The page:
Scotland’s First Minister Nicola Sturgeon has poured scorn on plans to bring back the blue cover for the British passport as “insular, inward looking, nonsense”.
The SNP leader clashed publicly with Theresa May after the Prime Minister hailed the move as an expression of the UK’s post-Brexit “sovereignty and independence”.
The spat was sparked by a Home Office announcement that British passports will again have blue covers once the UK has left the EU in 2019.
The new design, which will no longer include the EU insignia, will replace the EU-style burgundy cover that has been a feature of the UK passport since the 1980s.
Mrs May tweeted: “The UK passport is an expression of our independence and sovereignty - symbolising our citizenship of a proud, great nation.
“That’s why we have announced that the iconic #bluepassport will return after we leave the European Union in 2019. “
That prompted Ms Sturgeon to tweet back: “The open, inclusive, civic, internationalist Scottish independence movement that I’m so proud to be part of could not be further removed from this insular, inward looking, blue passport-obsessed nonsense.
“Never has ‘stop the world, Scotland wants to get on’ felt more relevant. “
Announcing the change, Home Office Minister Brandon Lewis said the new passport would be the “most high-tech and secure we have ever seen”.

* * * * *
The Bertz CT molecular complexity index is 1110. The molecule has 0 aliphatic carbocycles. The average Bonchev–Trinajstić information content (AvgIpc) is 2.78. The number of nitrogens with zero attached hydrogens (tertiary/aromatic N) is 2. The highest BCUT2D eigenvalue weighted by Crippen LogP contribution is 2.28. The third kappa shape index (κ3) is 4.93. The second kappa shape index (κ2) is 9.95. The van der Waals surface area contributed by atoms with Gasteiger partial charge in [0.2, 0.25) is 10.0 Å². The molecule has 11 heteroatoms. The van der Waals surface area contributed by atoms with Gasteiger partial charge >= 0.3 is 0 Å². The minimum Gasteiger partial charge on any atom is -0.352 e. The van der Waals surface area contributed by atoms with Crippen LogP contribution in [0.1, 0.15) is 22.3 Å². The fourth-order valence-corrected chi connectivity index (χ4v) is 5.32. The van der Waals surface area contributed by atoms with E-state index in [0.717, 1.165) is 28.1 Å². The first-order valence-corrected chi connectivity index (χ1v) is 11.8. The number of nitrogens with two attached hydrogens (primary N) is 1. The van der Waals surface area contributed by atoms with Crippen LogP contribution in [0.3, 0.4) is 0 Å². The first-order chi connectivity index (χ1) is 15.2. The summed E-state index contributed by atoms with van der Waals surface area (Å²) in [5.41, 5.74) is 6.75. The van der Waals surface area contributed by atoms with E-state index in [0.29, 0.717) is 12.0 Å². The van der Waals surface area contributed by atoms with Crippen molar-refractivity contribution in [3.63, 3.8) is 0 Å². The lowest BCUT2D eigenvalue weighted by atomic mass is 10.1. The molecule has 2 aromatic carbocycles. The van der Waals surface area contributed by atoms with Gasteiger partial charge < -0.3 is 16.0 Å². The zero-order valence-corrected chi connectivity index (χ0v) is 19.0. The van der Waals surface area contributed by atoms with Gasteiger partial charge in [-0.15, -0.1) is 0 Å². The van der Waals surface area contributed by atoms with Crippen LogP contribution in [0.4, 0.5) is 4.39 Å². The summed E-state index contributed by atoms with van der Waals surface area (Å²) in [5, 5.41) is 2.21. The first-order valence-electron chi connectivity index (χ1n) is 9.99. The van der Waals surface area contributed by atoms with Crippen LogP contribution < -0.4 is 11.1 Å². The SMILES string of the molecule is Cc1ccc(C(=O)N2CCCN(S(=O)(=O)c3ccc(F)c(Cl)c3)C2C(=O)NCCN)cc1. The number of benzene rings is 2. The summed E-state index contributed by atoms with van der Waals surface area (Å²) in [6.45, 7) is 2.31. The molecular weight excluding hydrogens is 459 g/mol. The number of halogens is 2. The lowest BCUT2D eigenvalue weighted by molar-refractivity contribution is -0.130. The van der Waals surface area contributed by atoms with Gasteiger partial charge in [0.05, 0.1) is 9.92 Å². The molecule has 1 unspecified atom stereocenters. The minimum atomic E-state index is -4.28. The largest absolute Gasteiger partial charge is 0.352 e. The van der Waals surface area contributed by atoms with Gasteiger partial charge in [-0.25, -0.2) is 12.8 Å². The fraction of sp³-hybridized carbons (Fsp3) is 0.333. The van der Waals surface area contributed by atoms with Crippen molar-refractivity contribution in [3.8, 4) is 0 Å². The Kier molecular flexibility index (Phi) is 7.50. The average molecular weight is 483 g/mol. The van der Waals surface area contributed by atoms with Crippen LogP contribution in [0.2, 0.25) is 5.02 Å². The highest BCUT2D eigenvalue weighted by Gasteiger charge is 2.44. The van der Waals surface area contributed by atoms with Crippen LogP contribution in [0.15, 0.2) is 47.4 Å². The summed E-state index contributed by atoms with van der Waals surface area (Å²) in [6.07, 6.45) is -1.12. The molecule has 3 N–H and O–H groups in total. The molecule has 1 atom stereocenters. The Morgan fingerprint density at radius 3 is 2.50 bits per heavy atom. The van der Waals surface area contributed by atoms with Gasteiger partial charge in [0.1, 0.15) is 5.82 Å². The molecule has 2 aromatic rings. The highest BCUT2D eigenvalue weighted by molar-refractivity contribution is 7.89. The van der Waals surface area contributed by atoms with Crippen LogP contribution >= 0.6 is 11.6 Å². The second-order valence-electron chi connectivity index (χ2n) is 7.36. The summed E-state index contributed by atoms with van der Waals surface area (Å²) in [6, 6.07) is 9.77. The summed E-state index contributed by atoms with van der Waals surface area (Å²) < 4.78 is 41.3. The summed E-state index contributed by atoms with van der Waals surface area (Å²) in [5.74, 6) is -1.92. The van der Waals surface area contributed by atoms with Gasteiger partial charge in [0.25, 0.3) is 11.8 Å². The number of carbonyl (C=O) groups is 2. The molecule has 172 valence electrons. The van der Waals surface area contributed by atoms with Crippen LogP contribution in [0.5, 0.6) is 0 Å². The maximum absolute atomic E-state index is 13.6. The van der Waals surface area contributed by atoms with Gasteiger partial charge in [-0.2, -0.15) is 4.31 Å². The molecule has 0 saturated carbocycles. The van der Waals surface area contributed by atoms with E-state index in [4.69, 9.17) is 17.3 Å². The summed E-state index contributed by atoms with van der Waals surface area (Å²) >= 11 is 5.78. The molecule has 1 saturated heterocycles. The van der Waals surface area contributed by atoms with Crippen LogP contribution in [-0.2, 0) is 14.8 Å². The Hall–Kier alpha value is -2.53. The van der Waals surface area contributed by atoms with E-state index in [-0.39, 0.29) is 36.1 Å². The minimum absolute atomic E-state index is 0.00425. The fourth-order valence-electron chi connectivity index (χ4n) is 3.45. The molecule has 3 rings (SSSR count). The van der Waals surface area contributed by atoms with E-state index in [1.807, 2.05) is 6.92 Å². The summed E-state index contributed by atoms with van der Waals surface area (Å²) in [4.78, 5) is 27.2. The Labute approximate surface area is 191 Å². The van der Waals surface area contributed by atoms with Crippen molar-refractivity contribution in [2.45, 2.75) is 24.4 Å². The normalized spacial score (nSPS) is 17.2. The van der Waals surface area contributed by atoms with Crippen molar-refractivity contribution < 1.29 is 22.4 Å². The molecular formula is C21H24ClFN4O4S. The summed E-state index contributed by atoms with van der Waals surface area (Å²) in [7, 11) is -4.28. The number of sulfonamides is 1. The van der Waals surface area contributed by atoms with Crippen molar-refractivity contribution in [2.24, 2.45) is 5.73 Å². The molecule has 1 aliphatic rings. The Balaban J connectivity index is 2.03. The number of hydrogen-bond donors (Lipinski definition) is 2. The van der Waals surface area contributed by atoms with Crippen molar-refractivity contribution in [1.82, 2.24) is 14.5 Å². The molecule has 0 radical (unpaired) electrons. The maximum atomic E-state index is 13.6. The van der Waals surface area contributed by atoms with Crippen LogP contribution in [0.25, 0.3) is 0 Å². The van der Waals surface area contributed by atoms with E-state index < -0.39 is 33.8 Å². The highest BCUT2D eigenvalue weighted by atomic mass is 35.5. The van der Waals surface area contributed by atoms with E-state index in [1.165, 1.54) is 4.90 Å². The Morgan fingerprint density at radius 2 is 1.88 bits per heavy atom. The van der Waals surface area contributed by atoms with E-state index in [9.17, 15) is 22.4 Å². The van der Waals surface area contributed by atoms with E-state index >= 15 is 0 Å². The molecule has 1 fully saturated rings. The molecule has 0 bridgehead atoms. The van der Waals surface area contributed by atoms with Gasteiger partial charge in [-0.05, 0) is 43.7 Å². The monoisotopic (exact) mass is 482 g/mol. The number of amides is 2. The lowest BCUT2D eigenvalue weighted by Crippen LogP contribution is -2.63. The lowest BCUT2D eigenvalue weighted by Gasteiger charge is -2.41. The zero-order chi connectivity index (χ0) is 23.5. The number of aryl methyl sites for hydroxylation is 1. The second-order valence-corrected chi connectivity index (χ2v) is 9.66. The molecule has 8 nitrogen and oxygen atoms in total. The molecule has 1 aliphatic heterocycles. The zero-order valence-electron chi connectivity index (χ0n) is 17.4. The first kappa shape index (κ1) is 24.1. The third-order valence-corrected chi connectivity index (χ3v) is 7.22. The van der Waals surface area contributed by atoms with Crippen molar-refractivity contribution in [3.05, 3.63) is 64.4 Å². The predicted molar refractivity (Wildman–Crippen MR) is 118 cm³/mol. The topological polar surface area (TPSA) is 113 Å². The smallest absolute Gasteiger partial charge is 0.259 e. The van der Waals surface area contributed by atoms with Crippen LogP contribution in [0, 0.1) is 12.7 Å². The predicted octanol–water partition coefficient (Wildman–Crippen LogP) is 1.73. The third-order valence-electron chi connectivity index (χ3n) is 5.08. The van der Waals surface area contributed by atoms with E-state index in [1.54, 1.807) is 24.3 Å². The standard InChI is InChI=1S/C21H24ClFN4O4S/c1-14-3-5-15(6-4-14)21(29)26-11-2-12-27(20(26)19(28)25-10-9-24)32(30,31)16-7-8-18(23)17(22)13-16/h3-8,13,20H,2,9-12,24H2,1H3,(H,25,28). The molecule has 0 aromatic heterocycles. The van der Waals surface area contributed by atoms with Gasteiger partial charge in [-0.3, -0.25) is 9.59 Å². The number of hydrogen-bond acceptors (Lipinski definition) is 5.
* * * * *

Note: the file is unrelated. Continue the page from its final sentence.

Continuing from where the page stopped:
It follows the announcement earlier this year of a £490 million contract to redesign and produce a new version of the document.
The passport is routinely redesigned every five years and Eurosceptics view the new contract as a way to ditch the EU burgundy cover in favour of a return to the colour of the past.
Mr Lewis said: “Leaving the EU gives us a unique opportunity to restore our national identity and forge a new path for ourselves in the world.
“It will also be one of the most secure travel documents in the world, with a raft of new security measures to protect against fraud and forgery.”
The new passports will be phased in after the UK leaves the EU on March 29, 2019.
Burgundy passports will continue to be issued, although without the European Union markings, until the current supplier’s contract expires in October 2019.
Blue was first used for the cover of the British passport in 1921, but the design changed in 1988 after the UK joined the European Economic Community and burgundy was chosen as the common colour.
Among the new design features will be a new picture page made of a “super-strength plastic polycarbonate material that will be more difficult to alter”, the Home Office said.
The move was warmly welcomed by Brexit supporters, with Tory MP Andrew Rosindell describing it as “a great Christmas present for the British people”.
He told the Press Association: “For 30 years we’ve had a passport which had to be harmonised with the rest of the EU. There was no need for it, it was purely another way for the EU to take control of things that they don’t really need to.”
However Conservative MP Anna Soubry, a Remain supporter, tweeted: “Stand by for street parties as blue passports return. Not sure they’ll make up for broken #Leave promise of extra £350m a week for #NHS.”
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